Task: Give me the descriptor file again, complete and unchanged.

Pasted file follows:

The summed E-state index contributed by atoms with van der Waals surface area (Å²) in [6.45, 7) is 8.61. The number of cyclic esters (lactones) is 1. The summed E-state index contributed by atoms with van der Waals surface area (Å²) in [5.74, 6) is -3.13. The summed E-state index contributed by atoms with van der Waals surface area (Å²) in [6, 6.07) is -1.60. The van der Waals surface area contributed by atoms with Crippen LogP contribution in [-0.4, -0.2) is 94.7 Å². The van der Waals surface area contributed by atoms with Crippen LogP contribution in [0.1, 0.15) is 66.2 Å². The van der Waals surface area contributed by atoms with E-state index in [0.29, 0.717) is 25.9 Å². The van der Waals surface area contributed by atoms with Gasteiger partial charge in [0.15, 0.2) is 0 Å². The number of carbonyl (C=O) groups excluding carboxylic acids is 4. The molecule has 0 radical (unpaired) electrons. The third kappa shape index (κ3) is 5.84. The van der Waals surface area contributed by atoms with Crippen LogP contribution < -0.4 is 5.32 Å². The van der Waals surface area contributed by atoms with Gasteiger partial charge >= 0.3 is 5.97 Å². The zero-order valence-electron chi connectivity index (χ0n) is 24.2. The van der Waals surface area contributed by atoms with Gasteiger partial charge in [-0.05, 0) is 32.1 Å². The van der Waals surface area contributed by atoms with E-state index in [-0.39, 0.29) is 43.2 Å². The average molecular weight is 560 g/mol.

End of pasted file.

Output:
The summed E-state index contributed by atoms with van der Waals surface area (Å²) in [6.45, 7) is 8.61. The number of cyclic esters (lactones) is 1. The summed E-state index contributed by atoms with van der Waals surface area (Å²) in [5.74, 6) is -3.13. The summed E-state index contributed by atoms with van der Waals surface area (Å²) in [6, 6.07) is -1.60. The van der Waals surface area contributed by atoms with Crippen LogP contribution in [-0.4, -0.2) is 94.7 Å². The van der Waals surface area contributed by atoms with Crippen LogP contribution in [0.1, 0.15) is 66.2 Å². The van der Waals surface area contributed by atoms with E-state index in [0.29, 0.717) is 25.9 Å². The van der Waals surface area contributed by atoms with Gasteiger partial charge in [0.15, 0.2) is 0 Å². The number of carbonyl (C=O) groups excluding carboxylic acids is 4. The molecule has 0 radical (unpaired) electrons. The third kappa shape index (κ3) is 5.84. The van der Waals surface area contributed by atoms with Crippen LogP contribution < -0.4 is 5.32 Å². The van der Waals surface area contributed by atoms with Gasteiger partial charge >= 0.3 is 5.97 Å². The zero-order valence-electron chi connectivity index (χ0n) is 24.2. The van der Waals surface area contributed by atoms with Gasteiger partial charge in [-0.05, 0) is 32.1 Å². The van der Waals surface area contributed by atoms with E-state index in [-0.39, 0.29) is 43.2 Å². The average molecular weight is 560 g/mol.